LVS HTTPS SSL and Squid

Graeme Fowler graeme at graemef.net
Mon Aug 8 21:35:12 BST 2005


Hi

On Mon, 2005-08-08 at 12:36 -0700, Joseph Mack NA3T wrote:
> just wanted to make sure. The situation isn't clear AFAIK 
> either. It's not like it comes up a lot and we've got it 
> down pat. Horms probably has the clearest point on the 
> matter which is not to have a separate SSL engine but to 
> have each realserver do its own decrypting/encrypting.

I've built a similar system at work (can't go into too much detail about
certain parts of it, sadly) but the essence is as follows:

director + failover director (keepalived/LVS)
squid 1 ... squid 2 ... squid N
realserver 1 ... realserver 2 ... realserver N

The Squids are acting in reverse proxy mode and I terminate the SSL
connections on them via the frontend LVS, so they're all load balanced.
Behind the scenes is a bit more complicated as certain vhosts are only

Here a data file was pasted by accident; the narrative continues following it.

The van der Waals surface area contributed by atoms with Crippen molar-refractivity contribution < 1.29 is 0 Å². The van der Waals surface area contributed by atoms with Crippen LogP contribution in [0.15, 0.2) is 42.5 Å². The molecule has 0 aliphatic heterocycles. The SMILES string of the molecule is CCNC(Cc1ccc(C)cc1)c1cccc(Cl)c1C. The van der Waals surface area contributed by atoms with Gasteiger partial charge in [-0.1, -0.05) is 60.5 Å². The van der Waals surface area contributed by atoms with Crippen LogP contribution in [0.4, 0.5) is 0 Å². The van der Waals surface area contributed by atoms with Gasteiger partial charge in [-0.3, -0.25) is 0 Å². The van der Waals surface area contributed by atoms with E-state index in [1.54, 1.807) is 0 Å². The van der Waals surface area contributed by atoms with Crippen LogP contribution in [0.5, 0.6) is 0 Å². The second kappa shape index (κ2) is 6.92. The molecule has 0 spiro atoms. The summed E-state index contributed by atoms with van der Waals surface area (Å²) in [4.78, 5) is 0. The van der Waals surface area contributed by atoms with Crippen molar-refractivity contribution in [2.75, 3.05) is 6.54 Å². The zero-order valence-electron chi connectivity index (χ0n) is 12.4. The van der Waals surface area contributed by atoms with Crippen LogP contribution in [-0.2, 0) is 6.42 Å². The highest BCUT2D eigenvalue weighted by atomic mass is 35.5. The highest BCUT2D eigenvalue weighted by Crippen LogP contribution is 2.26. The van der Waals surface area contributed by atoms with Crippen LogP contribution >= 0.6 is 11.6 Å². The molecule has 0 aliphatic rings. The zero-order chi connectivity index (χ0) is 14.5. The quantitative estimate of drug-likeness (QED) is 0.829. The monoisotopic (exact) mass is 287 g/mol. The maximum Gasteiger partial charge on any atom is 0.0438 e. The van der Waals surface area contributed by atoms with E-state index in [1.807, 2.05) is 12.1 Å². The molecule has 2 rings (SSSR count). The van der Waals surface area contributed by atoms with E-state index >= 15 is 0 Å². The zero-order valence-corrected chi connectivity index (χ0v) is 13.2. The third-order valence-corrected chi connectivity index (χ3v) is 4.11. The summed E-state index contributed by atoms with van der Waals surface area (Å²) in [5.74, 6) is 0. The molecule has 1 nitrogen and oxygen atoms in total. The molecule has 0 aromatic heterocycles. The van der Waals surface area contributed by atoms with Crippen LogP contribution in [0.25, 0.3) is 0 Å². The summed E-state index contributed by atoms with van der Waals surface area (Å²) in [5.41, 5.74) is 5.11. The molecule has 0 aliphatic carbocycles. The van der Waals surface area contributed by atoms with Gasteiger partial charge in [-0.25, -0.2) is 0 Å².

present on certain groups of servers within the "cluster" and the Squids
aren't necessarily aware where they might be, so the Squids use a
custom-written redirector to do lookups against an appropriate directory
and redirect their requests accordingly.

In a position where you have a 1:1 map of squids/realservers you could
in theory park a single server behind a single squid, but that doesn't
give you much scaleability. It does however mean if a webserver fails
then that failure gets cascaded up into the cluster more easily. Then
again, if you're shrewd with your healthchecks you can combine tests for
your SSL IP addresses and take them down if all the webservers fail.

Also, don't overallocate IP addresses on the Squids. If I say "think TCP
ports", you only need a single IP on your frontend NIC... but I'll leave
you to work that one out!

Remember that the LVS is effectively just a clever router; it isn't
application-aware at all. That's what L7 kit is for :)

Graeme



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